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Browsing named entities in a specific section of The Daily Dispatch: August 28, 1861., [Electronic resource]. Search the whole document.

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Alabama (Alabama, United States) (search for this): article 11
rse with every patient, ascertain every want, and, if practicable, gratify them.--That there may be some cases of suffering unrelieved, I am prepared to believe. Many men have a prejudices against going into a hospital, and some have come into this one too low to admit of any benefit. This is against my most positive orders, and is an evil I cannot correct. Their own officers are to blame for allowing it. In the good work of Charity I have been greatly assisted by the good people of Alabama living near the railroad. They have supplied us largely with poultry, eggs, butter, vegetables, and other hospital stores in great abundance. Our greatest want has been proper attendants. Cooks and nurses we find it almost impossible to secure in our ranks; but all has been done that could be, and even in that we are improving daily. A number of good Sisters of Charity have obeyed my summons, and come over from New Orleans and Mobile to supply these deficiencies. The charge of
Montgomery (Alabama, United States) (search for this): article 11
Our troops at Pensacola --Letter from Gen. Bragg.--The Montgomery (Ala.) Advertiser publishes the following letter from General Bragg, in reply to a communication reflecting upon the treatment of sick soldiers at Barrancas. It will afford pleasure to every heart to know that our sick soldiers in that region are so well cared for: Headq'rs Barrancas, Aug. 16, 1861. My Dear Sir: If any army in the field has ever been better supplied with all that is necessary for health and comfort than this one, history does not record the fact. For the sick we have a hospital unsurpassed in the world for its luxurious comforts and splendid appointments. It is supplied without regard to expense, with everything that can contribute to the health or comfort of the patients, and is attended by a full corps of the finest physicians the country can afford. Living in close proximity to this hospital, I see hourly what is going on; receive daily a written report from the chief physician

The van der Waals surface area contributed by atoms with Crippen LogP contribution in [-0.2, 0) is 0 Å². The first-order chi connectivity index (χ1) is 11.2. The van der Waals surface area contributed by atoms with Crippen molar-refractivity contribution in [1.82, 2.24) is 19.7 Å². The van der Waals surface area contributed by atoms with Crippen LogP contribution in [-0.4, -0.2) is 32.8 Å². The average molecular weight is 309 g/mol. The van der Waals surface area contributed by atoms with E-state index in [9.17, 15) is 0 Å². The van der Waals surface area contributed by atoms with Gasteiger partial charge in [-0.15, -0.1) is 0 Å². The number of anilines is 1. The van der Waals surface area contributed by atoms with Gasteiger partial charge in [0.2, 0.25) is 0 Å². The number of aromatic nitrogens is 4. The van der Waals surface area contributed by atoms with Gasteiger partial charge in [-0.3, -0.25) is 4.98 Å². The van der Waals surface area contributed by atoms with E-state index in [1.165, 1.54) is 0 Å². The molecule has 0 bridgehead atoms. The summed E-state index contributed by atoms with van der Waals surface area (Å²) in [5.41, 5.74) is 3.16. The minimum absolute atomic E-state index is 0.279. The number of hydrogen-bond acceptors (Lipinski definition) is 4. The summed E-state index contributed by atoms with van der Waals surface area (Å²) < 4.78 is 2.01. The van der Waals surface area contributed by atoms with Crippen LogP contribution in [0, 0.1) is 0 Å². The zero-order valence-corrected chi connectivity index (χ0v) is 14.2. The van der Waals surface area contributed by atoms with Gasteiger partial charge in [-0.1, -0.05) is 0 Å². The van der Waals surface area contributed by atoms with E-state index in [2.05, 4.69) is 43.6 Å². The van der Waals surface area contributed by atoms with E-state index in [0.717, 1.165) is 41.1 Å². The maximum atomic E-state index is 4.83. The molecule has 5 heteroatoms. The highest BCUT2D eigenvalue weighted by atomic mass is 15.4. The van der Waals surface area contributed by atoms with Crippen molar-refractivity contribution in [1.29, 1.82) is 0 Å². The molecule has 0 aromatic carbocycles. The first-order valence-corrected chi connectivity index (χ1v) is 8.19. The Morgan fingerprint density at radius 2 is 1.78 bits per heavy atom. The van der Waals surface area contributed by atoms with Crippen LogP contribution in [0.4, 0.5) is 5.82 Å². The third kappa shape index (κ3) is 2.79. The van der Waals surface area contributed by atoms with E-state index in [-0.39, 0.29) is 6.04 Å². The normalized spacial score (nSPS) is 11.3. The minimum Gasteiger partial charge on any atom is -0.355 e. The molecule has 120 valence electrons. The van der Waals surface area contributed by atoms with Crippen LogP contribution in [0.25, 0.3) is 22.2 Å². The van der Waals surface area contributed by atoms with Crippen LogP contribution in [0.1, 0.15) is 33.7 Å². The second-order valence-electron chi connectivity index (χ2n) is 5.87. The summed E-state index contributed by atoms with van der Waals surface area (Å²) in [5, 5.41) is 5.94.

Braxton Bragg (search for this): article 11
Our troops at Pensacola --Letter from Gen. Bragg.--The Montgomery (Ala.) Advertiser publishes the following letter from General Bragg, in reply to a communication reflecting upon the treatment of sick soldiers at Barrancas. It will afford pleasure to every heart to know that our sick soldiers in that region are so well careGeneral Bragg, in reply to a communication reflecting upon the treatment of sick soldiers at Barrancas. It will afford pleasure to every heart to know that our sick soldiers in that region are so well cared for: Headq'rs Barrancas, Aug. 16, 1861. My Dear Sir: If any army in the field has ever been better supplied with all that is necessary for health and comfort than this one, history does not record the fact. For the sick we have a hospital unsurpassed in the world for its luxurious comforts and splendid appointments.s of Charity have obeyed my summons, and come over from New Orleans and Mobile to supply these deficiencies. The charge of sick men not being allowed to leave to recover their health is utterly untrue. Not an application has ever been refused where the medical officers recommend it. Your obliged servant, Braxton Bragg.
August 16th, 1861 AD (search for this): article 11
Our troops at Pensacola --Letter from Gen. Bragg.--The Montgomery (Ala.) Advertiser publishes the following letter from General Bragg, in reply to a communication reflecting upon the treatment of sick soldiers at Barrancas. It will afford pleasure to every heart to know that our sick soldiers in that region are so well cared for: Headq'rs Barrancas, Aug. 16, 1861. My Dear Sir: If any army in the field has ever been better supplied with all that is necessary for health and comfort than this one, history does not record the fact. For the sick we have a hospital unsurpassed in the world for its luxurious comforts and splendid appointments. It is supplied without regard to expense, with everything that can contribute to the health or comfort of the patients, and is attended by a full corps of the finest physicians the country can afford. Living in close proximity to this hospital, I see hourly what is going on; receive daily a written report from the chief physician,